A sweeping, majestic song, this super emotive tune is a country ballad of the highest order – mixing up lovelorn lyricism with an evocative picture of a lonesome man working atop a powerline. A touch weird, but totally epic.

 

Merle Haggard

Mama Tried (1968)

Merle Haggard was country music’s bad boy gone good. Imprisoned in San Quentin jail, Merle saw Johnny Cash perform and decided to turn his life around. This sprightly tune sees him looking back on his wayward youth.

The Carter Family

Can The Circle Be Unbroken (1935)

The OG American country stars, the Carter Family begat a huge musical legacy. This, a reworked hymn, became their signature song and country music’s very own theme tune, as it were. As powerful today as it was back in the day.

 

Guy Clark

Broken Hearted People (1976)

A softly strummed, dimly lit barroom ballad – and with extra added Emmylou Harris backing vocals for good measure – this loose and boozy heartbreak tune goes well with tears and whiskey and late nights. You’ve been warned.

Waylon Jennings

Luckenbach Texas (1977)

“The only two things in life that make it worth living/Is guitars that tune good and firm feeling women,” sang outlaw country don Waylon in this rabble rousing tune, which shouts out his pal Willie Nelson, as well as Hank Williams.

 

Neko Case

Hold On, Hold On (2006)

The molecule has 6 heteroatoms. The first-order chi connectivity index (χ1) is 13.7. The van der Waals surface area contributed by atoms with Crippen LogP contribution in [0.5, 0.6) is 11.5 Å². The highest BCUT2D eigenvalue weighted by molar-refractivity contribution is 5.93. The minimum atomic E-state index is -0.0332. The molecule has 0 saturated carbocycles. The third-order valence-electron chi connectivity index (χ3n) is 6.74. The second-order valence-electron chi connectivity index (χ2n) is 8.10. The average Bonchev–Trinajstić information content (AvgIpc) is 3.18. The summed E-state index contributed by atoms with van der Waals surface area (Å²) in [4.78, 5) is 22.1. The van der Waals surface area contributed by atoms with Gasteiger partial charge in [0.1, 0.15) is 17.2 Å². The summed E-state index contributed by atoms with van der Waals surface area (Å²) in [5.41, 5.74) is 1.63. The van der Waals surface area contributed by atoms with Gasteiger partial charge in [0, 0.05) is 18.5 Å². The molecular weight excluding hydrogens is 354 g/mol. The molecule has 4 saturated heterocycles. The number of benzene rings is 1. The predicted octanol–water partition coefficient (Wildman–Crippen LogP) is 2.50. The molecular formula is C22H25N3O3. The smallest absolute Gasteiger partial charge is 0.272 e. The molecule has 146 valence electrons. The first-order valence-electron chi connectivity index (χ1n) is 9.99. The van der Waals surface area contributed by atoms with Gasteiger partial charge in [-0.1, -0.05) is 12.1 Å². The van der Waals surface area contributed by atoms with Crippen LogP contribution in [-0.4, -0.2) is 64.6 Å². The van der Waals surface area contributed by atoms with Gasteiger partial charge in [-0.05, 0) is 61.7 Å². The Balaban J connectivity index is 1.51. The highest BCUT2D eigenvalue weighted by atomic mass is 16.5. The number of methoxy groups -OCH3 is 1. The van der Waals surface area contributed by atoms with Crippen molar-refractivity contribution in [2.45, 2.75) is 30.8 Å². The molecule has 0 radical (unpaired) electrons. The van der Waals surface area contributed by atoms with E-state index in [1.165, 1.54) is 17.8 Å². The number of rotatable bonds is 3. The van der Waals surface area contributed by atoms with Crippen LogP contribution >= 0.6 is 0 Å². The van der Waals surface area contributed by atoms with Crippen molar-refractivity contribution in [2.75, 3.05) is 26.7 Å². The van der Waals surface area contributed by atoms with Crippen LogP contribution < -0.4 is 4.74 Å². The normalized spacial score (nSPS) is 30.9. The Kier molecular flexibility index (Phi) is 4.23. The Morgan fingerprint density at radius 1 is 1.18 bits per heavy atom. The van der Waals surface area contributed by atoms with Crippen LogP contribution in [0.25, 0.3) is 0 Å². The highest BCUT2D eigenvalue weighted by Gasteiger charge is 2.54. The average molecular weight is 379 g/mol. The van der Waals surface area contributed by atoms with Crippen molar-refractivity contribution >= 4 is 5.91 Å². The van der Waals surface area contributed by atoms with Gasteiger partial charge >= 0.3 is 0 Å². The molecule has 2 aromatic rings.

She might have been banned from country music’s mother church the Grand Ole Opry, but alt.country firebrand Neko Case is the real deal. With it’s twanging guitar ‘Hold On, Hold On’ is a stark and dark modern classic.

 

Townes Van Zandt

Pancho and Lefty (1972)

The talented but tragic Townes Van Zandt is one of country music’s most intriguing figures. ‘Pancho and Lefty’ is his most well known song, a storytelling tune about Mexican bandits. Willie Nelson and Merle Haggard covered it in 1983, but the original is the by far the best.

Tammy Wynette

Stand By Your Man (1968)

One of the most iconic country songs ever recorded, the sentiment of Tammy Wynette’s might seem a bit iffy at first, but there’s a deeply subversive bent to this karaoke classic – especially seeing as she was married five times.

 

Dixie Chicks

There’s Your Trouble (1998)

Forgive them their awful name and revel not just in the fact that they told George W Bush where to stick it, but also this 1990s pop country banger, complete with some excellent fiddle playing.

 

Porter Wagoner

The Rubber Room (1972)

Country isn’t afraid of getting a little weird every once in a while. Full of spooky reverb, this is a doomy insight into the troubled mind of one of country music’s most familiar faces. Nick Cave’s essentially based his whole career on this song.

 

X

I Must Not Think Bad Thoughts (1983)

One of the more WTF genres born of the 20th century was cowpunk, a riotous mixture of country and punk. LA band X did it very well indeed. This brilliantly rowdy track from their fourth album was produced by The Doors’ keys man Ray Manzarek.

Old Crow Medicine Show

Wagon Wheel (2004)

Using an old bootlegged Bob Dylan chorus, Old Crow Medicine Show finished the song off for the great man, and in doing so created an tune that sounds totally timeless – and will do for a very long time.

Justin Townes Earle

Yuma (2007)

Son of singer-songwriter Steve Earle and named after his pal Townes Van Zandt, country music is in Justin Townes Earle’s blood. ‘Yuma’ is as delicate as it is sad – the perfect acoustic fingerpicking Americana ballad.

 

Neil Young

Unknown Legend (1992)

Neil Young has always skipped around the fringes of country music, but never fully been considered a country artist. However, tunes like this beautifully soaring early 1990s number prove he’s got a pretty serious claim to the genre.